“So, we’re looking at a twelve-passenger van today?” the salesman says, scrolling through the results on his screen.

We chuckle, sort of, and say yes. He nods seriously, perhaps not daring to laugh along with us. He prints out the model—there is only one—and sets the pages in front of us. We discuss the highlights of the vehicle—its seating—and its safety features—its size. We work through the literature and on the third page are a school bus and an ambulance parked artfully at the bottom.

“So, I won’t need a commercial driver’s license, right?” I ask and laugh, sort of. He assures me that I do not, as they often are sold to school districts to transport kids for field trips. The cargo vans, he adds, have been very popular with businesses this past year.

He turns to his computer again to see if there are any vans nearby for us to test drive and my husband reminds me that what he really wants is a motorcycle.

As he laughs, I admire his lovely blue eyes and think for a moment about our nine years of marriage and five children, a beautiful life that’s resulted in one heck of an ugly car.

I pick up a picture of the hulking van. “It looks great,” I say.

Copyright 2016 Meg Matenaer
“CORVETTE 1961-STEERING WHEEL2” by DodgertonSkillhause (2015) via Morguefile

Christmas, Marriage, and Joy to the World

51FExJIaC7L._SX336_BO1,204,203,200_-2It took me a year to pick up Scott Hahn’s Joy to the World: How Christ’s Coming Changed Everything (And Still Does) due to an eight-and-a-half pound bundle who arrived at our house shortly after last Christmas. I’d been looking forward to reading it all year, and it did not disappoint. Dr. Hahn’s book is great for everyone, but I’d especially recommend it for those grumpy Catholics (myself included!) who are tempted to look down at Christmas as being less significant than the more austere, grander Lent and Easter. Joy to the World examines the theology behind the very familiar Christmas story and the significance of the Incarnation using scripture and history and makes a compelling case for why joy ought to be the hallmark of a true Christian spirituality.

Most astonishing to me was Dr. Hahn’s section on angels. Angels, we know, feature prominently in the Christmas story. We see the angel Gabriel asking Mary to become the Mother of God, the angels appearing to the shepherds to tell them of Christ’s birth, and possibly also in the Christmas “star” (perhaps another angel?). Dr. Hahn reminds us that Christ’s birth is a moment of “comeuppance” for the bad angels who despised God’s plan for the redemption of mankind through the Incarnation, a moment of glory for the good angels who consented to serve a God-made-man. Before the Incarnation, Dr. Hahn points out, the angels in the Old Testament terrified those to whom they appeared. After, however, the angels offer messages of peace, now our brothers united in the Incarnation. Angels, whose main job it is to worship, now worship God on earth after He deigned to be born here. Hence, we see angels visiting little old Bethlehem.

That was all stunning enough, but Dr. Hahn’s conclusion to that chapter really struck a chord within me. He writes:

Where God abides, the angels worship. Where two or three are gathered in Christ’s name, God abides, and the angels worship. Where there is a marriage bond, there is God—within that family sacramentally—and there the angels gather and worship (96).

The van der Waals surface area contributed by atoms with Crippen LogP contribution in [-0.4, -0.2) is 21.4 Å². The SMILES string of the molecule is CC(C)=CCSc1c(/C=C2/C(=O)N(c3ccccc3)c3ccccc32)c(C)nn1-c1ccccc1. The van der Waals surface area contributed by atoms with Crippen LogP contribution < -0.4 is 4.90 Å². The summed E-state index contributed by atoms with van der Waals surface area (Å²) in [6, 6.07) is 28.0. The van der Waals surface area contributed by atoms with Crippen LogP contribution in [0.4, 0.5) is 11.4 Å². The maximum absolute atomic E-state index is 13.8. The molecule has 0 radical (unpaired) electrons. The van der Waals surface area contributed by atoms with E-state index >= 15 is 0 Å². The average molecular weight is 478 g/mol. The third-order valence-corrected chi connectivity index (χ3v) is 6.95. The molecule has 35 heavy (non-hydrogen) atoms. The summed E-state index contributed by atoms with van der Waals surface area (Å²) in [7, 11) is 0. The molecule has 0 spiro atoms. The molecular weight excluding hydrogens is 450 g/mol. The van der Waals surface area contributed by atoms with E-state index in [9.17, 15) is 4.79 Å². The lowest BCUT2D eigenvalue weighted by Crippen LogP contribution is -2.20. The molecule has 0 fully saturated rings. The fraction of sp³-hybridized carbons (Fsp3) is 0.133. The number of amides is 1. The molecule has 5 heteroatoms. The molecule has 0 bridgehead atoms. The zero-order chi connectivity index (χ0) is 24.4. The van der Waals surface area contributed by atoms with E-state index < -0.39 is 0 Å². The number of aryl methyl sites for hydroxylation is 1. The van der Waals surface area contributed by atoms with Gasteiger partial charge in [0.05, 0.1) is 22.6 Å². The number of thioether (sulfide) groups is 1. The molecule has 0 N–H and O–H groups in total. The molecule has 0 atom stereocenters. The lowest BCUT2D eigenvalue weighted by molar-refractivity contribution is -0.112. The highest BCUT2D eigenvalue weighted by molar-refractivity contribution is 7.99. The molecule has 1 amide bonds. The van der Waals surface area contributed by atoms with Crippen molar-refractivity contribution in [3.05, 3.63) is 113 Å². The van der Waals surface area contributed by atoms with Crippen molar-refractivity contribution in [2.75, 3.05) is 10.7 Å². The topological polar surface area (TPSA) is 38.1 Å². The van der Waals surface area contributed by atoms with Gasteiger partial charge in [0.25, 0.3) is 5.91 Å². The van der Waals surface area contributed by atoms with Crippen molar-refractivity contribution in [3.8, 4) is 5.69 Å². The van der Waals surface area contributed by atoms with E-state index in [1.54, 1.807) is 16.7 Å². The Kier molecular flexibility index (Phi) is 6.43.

Dr. Hahn points out that the Christmas story is really a story about a family, about the family. God became man to redeem mankind through the family, and He is really and truly present in the sacramental marriage. This Christmas, the angels remind us of the tremendous glory hidden in our marriages, this powerful force for good, this divine reality which dwells within our homes and can truly spread joy to the world.

Copyright 2016 Meg Matenaer

Christmas Pep Talk from the Saints

Here we are, friends, in the final stretch before Christmas. In a few short days we will open our homes to our family and friends or pack up our own family and journey afar to see relatives.

The last-minute prep falls squarely on our shoulders. We decide who will receive a Christmas card and who won’t, how carefully the presents will be wrapped, and how warm our homes will be for the holiday. Our attitude and care for others will set the tone for how our family will celebrate Christmas. While it seems unfair—the person with the biggest burden can’t possibly be expected to be the best-behaved—it appears that that’s what God had in mind when creating us as the hearts of the home (we can take that up with Him later!). For now, though, a little pep talk from our friends the saints before we delve into our beautiful, albeit laborious, last-minute Christmas prep.

If there is simply too much left to do before Christmas, call on St. Peter Canisius.

Today is the feast of St. Peter Canisius, a sixteenth-century writer and scholar who was tasked with implementing in Germany the decrees of the Council of Trent. He was a tireless worker and is said to have replied to the question if he felt overworked:

If you have too much to do, with God’s help you will find time to do it all.

St. Peter Canisius is the patron saint of Germany, so extra points to you if you are German!

When the work is repulsive or painful, talk to Mother Theresa.

Mother Theresa is known for one of her favorite sayings:

You did it to Me.

She constantly reminded the nuns in her order that they were not simply caring for other human beings, but the Lord Himself. The Missionaries of Charity are renown for their tender care of the poorest of the poor, and Mother Theresa frequently invited all of us to do the same. When the work is reviling, like cleaning up someone else’s child’s vomit from between the cracks of an inflatable mattress as a dear friend once did for my child (thank you, Kelsey!) or simply making conversation with a relative who has hurt us, we can ask for Mother Theresa’s prayers to do our jobs with all the love we can muster, certain in our belief that we also do these things for Jesus.